Despite these limitations however, the spectrum and safety profile of the echinocandin class makes them attractive agents in highly vulnerable patients. Echinocandins may also play a larger role in PCP prevention given other challenges with TMP/SMX.

Rezafungin: a Novel Echinocandin for the Prevention of IFI

Rezafungin is a novel, broad-spectrum, once-weekly echinocandin with excellent activity against both wild-type and azole- and echinocandin-resistant strains of Candida, as well as Aspergillus and Pneumocystis.

No one agent is approved today to prevent Candida, Aspergillus and PCP. The unique spectrum of rezafungin, along with a long half-life, favorable drug-drug interaction and tolerability profiles, with no signals of myelosuppression or hepatotoxicity, make rezafungin an attractive candidate to potentially address the significant unmet needs in prevention of IFI in immunocompromised patients, particularly those with hematologic malignancies and/or those undergoing a blood and marrow or solid organ transplant.

We intend to start an international Phase 3 registration trial (ReSPECT) for rezafungin for the prophylaxis of CandidaAspergillus and Pneumocyctis in patients undergoing allogeneic blood and marrow transplantation in the first half of 2019, assuming the successful outcome of ongoing discussions with regulatory authorities.

Key Attributes and Data

Structural modification yields improved chemical and biological properties

Rezafungin has demonstrated potent in vivo activity against representative strains of important fungi, including Candida spp., Aspergillus spp., Pneumocystis spp., Trichophyton mentagrophytes, Trichophyton rubrum, and Microsporum gypseum.

  • Prolongs PK: once weekly dosing in clinical studies
  • Allows high exposures: improved efficacy
  • Eliminates toxic degradation products: improved safety
  • Enables multiple formulations: intravenous and subcutaneous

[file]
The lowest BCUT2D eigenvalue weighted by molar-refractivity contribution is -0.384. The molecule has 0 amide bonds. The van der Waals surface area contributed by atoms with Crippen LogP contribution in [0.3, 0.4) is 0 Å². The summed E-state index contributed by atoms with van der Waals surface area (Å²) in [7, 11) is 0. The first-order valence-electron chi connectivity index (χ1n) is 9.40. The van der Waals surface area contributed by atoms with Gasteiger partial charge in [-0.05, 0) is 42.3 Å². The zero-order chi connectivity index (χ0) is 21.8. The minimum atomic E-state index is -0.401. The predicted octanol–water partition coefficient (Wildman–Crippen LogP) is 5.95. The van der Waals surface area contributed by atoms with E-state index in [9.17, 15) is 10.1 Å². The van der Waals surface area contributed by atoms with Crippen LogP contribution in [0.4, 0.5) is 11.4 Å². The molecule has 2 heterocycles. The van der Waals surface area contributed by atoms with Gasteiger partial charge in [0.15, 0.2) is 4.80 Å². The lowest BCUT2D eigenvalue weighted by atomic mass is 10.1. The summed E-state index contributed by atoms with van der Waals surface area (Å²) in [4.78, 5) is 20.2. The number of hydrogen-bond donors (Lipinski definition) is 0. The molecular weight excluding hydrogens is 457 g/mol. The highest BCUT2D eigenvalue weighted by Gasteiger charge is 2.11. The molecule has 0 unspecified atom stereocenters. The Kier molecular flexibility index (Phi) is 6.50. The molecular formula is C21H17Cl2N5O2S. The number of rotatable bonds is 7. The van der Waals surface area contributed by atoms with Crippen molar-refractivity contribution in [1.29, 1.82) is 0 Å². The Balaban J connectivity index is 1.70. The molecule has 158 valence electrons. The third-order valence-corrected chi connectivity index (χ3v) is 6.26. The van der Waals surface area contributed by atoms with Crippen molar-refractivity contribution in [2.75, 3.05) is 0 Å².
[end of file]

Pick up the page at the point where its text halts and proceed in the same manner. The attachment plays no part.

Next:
Comparative potency in vitro, against representative strains of Candida spp., Aspergillus spp.

Rezafungin, anidulafungin and caspofungin tested against international clinical surveillance isolates.

CLSI broth microdilution methodology was employed for MIC/MEC determination (M27-A3, M38-A2)

  1. Candida spp. MIC data were derived from the 2014 and 2015 JMI SENTRY international surveillance program and the 2014 Micromyx US surveillance program (Pfaller, et al, 2017, AAC; Pfaller, et al, 2017, IJAA; Hall, et al, 2017, DMID)
  2. Aspergillus spp. isolates were collected internationally by JMI between 2007 and 2011 and were tested as part of a retrospective study (Pfaller, et al, 2016, JAC)

Excellent efficacy of rezafungin (CD101) compared with standards of care in animal models

Aspergillus prophylaxis with rezafungin was 100% successful at humanized doses.

A. fumigatus Prophylaxis in Immunocompromised Mice
Study Design
  • 6 mice per arm
  • Controls: Amphotericin B  control 3 mg/kg; CD101 at 3 mg/kg; one hour after infection
  • 9 CD101 groups at 5, 10 and 20 mg/kg as prophylaxis was once at Day -5, -3 or -1 before infection
  • All animals immunosuppressed
  • Day 0, infected with A. fumigatus

Rezafungin shows equivalent efficacy to TMP/SMX in PCP prophylaxis mouse model.

Rezafungin (CD101) Nuclei Counts

Republished with permission of ASH from Efficacy of CD101, a Novel Echinocandin, in Prevention of Pneumocystis Pneumonia (PCP): Thwarting the Biphasic Life Cycle of Pneumocystis, M. Cushion et al, 2016;128:3396; permission conveyed through Copyright Clearance Center, Inc.

Study Design
  • 10 mice per arm
  • Infected with P. murina by intranasal inoculation
  • Immunosuppression with dexamethasone throughout study
  • CD101 was administered at the same time the mice were infected
  • Quantification of PCP from lung